The Agency of Action: Kinetic Culture and American Policy in the Wake of 9/11
AIR UNIV MAXWELL AFB AL SCHOOL OF ADVANCED AIR AND SPACE STUDIES
Pagination or Media Count:
Every age has its characteristic means of warfare. The paradigm of using information primarily as a means to the ends of kinetic force governs military operations today. Kinetic operations are an essential part of the mission of the Department of Defense, but they should not define the spectrum of military operations. This study seeks to demonstrate if and how the kinetic culture of the Department of Defense shapes national security policy. Building on the work of civil-military relations scholar Peter Feaver, this study investigates the bargaining process that occurs between civilian principal and military agent in the formulation of national security policy. Within each stage of the process, there are factors that influence the degree of decision control each actor has over the policy decision. Collectively, these factors provide the actor greater informal influence over the policy decision. The policy process is most heavily shaped at the outset because this is when the policy problem is defined and the range of solutions determined. If the military agent--despite his formal subordination to the civilian principal--possesses the higher degree of informal decision control early in the policy process, then his preferences should be evident in the policy decision. The model seeks to explain how military agents, who are legally subordinate to civilian principals, may nevertheless influence the policy outcome according to their preferences.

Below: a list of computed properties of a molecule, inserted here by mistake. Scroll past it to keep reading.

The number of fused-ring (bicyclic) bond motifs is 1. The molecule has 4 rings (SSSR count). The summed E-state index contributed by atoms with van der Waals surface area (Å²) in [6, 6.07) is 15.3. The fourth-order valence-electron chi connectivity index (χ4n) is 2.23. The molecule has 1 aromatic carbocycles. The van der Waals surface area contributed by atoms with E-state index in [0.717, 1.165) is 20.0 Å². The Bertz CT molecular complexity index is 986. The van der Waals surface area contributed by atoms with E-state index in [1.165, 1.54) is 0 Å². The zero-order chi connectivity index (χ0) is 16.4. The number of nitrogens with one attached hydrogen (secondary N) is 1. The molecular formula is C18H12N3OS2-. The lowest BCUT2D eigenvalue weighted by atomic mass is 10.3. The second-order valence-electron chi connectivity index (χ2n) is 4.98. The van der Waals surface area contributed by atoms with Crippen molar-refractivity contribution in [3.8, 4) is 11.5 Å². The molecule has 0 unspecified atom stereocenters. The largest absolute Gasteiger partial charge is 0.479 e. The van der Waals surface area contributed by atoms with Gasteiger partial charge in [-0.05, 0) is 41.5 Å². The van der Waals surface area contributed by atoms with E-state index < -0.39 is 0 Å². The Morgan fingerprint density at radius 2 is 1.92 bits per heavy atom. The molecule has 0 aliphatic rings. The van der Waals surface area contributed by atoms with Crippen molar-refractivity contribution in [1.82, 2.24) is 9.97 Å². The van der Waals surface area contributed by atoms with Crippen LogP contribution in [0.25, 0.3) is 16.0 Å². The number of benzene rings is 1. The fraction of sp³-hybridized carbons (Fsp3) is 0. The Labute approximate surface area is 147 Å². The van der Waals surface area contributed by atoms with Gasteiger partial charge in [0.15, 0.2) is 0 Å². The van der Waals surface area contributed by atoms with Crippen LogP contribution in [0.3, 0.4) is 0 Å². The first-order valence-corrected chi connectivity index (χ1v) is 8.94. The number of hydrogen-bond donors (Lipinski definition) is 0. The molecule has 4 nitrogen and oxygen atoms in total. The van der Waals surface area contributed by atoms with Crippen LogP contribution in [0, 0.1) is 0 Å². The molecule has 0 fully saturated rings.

- Government and Political Science
- Sociology and Law